Vernon Schryver <vjs(_at_)CALCITE(_dot_)RHYOLITE(_dot_)COM> writes:
I think the DCC is the best idea, but I may be biased.
The DCC is currently hitting more than 80% of spam. See
http://www.rhyolite.com/anti-spam/dcc/ or http://www.dcc-servers.net/dcc/
I use a very large variety of techniques to block spam, and I'm
something like 95% successful. The 5% is starting to kill me, and
making things substantially more successful than that is likely not
possible without blocking lots of legitimate mail.
This is the point I've been trying to make. In the face of 55,000 spam
messages coming in this year, 95% is okay. In the face of 150,000 or
200,000 spam messages next year, it is not okay, and the bandwidth
alone is going to start to become a serious issue for me.
Spam is best defined as unsolicited bulk mail. Its content is
irrelevant. All that matters is whether it is unsolicited and bulk.
Bulk is the critical "scaling" aspect, because if only 1% of the
20,000,000 business in only the U.S. decided to send you monthly
reminders of their existence, your mailbox really would be useless.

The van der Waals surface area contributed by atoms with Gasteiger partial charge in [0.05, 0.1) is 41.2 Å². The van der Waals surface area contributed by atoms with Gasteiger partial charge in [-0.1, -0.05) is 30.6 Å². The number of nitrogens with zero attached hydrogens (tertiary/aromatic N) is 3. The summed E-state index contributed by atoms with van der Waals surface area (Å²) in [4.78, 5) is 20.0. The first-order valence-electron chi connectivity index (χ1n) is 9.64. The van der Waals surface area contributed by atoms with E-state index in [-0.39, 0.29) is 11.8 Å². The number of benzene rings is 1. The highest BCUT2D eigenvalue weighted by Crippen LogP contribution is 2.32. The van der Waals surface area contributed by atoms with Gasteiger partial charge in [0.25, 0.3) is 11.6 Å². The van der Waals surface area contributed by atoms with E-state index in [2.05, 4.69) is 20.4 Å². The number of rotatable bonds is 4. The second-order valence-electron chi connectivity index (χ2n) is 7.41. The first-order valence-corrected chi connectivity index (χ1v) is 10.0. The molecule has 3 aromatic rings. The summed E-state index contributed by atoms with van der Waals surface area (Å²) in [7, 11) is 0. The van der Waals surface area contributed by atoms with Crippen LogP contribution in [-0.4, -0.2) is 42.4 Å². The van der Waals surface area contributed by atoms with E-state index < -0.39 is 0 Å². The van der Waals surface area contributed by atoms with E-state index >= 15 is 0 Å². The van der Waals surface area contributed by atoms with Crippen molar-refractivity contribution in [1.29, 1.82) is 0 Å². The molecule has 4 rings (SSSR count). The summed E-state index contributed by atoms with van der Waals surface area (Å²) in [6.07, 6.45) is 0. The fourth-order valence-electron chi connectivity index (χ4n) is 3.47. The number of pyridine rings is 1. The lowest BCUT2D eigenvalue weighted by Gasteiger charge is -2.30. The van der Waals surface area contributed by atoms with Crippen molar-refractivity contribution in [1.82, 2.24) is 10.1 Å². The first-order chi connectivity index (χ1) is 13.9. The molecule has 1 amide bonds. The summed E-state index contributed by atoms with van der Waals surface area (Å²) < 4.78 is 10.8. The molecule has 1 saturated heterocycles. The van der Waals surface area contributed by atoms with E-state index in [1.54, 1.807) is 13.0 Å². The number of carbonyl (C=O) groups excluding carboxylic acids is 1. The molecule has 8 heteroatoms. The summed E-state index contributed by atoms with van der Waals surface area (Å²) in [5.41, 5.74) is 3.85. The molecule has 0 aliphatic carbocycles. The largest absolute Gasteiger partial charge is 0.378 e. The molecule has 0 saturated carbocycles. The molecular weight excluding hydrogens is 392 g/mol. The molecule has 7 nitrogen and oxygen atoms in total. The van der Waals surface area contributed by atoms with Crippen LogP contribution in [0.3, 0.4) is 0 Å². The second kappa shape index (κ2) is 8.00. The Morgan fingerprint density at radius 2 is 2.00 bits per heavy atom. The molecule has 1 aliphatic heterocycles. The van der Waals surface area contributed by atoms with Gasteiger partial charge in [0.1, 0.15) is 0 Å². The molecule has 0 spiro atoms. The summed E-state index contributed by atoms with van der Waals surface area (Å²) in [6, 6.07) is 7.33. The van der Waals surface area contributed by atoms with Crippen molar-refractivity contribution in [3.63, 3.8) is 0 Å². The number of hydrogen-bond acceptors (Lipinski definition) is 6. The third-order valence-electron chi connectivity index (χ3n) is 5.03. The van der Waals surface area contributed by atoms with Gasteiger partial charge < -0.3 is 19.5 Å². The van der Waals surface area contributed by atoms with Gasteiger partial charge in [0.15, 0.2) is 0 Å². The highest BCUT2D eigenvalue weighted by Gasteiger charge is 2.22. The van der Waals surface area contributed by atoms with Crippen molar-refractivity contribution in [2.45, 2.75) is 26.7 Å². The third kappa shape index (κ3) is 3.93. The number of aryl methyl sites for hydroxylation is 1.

This is key. People keep claiming "how can you possibly define spam
for legal purposes?"
Unsolicited+Bulk is all you need. My United skymiles summary is not
unsolicited -- neither is my IETF mailing list subscription. The query
that the guy I met at Usenix sends me asking if I'd like to buy the
product we discussed is not bulk.
It is sad that is also nonsense, because people who are able to make
telephone or in-person "cold calls" are incapable of understanding that
their message might not be welcome. You will never make those marketers
understand; you can only block them and make them fear your laws.
Indeed. Unfortunately, we do not yet have those laws.
Perry E. Metzger perry(_at_)piermont(_dot_)com
"Ask not what your country can force other people to do for you..."